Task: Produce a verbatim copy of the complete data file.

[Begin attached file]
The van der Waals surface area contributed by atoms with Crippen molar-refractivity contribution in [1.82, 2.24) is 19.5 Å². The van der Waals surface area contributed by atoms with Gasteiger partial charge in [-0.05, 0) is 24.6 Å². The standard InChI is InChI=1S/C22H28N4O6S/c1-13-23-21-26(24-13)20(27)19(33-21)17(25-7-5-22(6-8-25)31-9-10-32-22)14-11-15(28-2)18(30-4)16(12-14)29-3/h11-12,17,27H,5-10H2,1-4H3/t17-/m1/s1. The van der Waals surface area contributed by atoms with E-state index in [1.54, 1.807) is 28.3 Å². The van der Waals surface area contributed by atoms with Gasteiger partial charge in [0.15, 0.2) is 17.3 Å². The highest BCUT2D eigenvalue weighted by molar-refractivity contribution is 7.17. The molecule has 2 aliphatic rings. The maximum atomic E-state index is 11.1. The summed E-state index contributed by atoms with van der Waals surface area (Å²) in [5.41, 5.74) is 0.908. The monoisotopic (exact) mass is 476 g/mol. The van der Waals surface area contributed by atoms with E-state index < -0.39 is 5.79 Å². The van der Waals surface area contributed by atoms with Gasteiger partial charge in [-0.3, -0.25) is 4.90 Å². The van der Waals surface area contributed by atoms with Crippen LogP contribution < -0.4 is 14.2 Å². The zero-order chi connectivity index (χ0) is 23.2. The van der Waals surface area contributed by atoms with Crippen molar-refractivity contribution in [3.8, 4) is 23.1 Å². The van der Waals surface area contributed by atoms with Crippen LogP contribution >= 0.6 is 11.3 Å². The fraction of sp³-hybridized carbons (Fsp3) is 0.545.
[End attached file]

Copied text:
The van der Waals surface area contributed by atoms with Crippen molar-refractivity contribution in [1.82, 2.24) is 19.5 Å². The van der Waals surface area contributed by atoms with Gasteiger partial charge in [-0.05, 0) is 24.6 Å². The standard InChI is InChI=1S/C22H28N4O6S/c1-13-23-21-26(24-13)20(27)19(33-21)17(25-7-5-22(6-8-25)31-9-10-32-22)14-11-15(28-2)18(30-4)16(12-14)29-3/h11-12,17,27H,5-10H2,1-4H3/t17-/m1/s1. The van der Waals surface area contributed by atoms with E-state index in [1.54, 1.807) is 28.3 Å². The van der Waals surface area contributed by atoms with Gasteiger partial charge in [0.15, 0.2) is 17.3 Å². The highest BCUT2D eigenvalue weighted by molar-refractivity contribution is 7.17. The molecule has 2 aliphatic rings. The maximum atomic E-state index is 11.1. The summed E-state index contributed by atoms with van der Waals surface area (Å²) in [5.41, 5.74) is 0.908. The monoisotopic (exact) mass is 476 g/mol. The van der Waals surface area contributed by atoms with E-state index < -0.39 is 5.79 Å². The van der Waals surface area contributed by atoms with Gasteiger partial charge in [-0.3, -0.25) is 4.90 Å². The van der Waals surface area contributed by atoms with Crippen LogP contribution < -0.4 is 14.2 Å². The zero-order chi connectivity index (χ0) is 23.2. The van der Waals surface area contributed by atoms with Crippen molar-refractivity contribution in [3.8, 4) is 23.1 Å². The van der Waals surface area contributed by atoms with Crippen LogP contribution >= 0.6 is 11.3 Å². The fraction of sp³-hybridized carbons (Fsp3) is 0.545.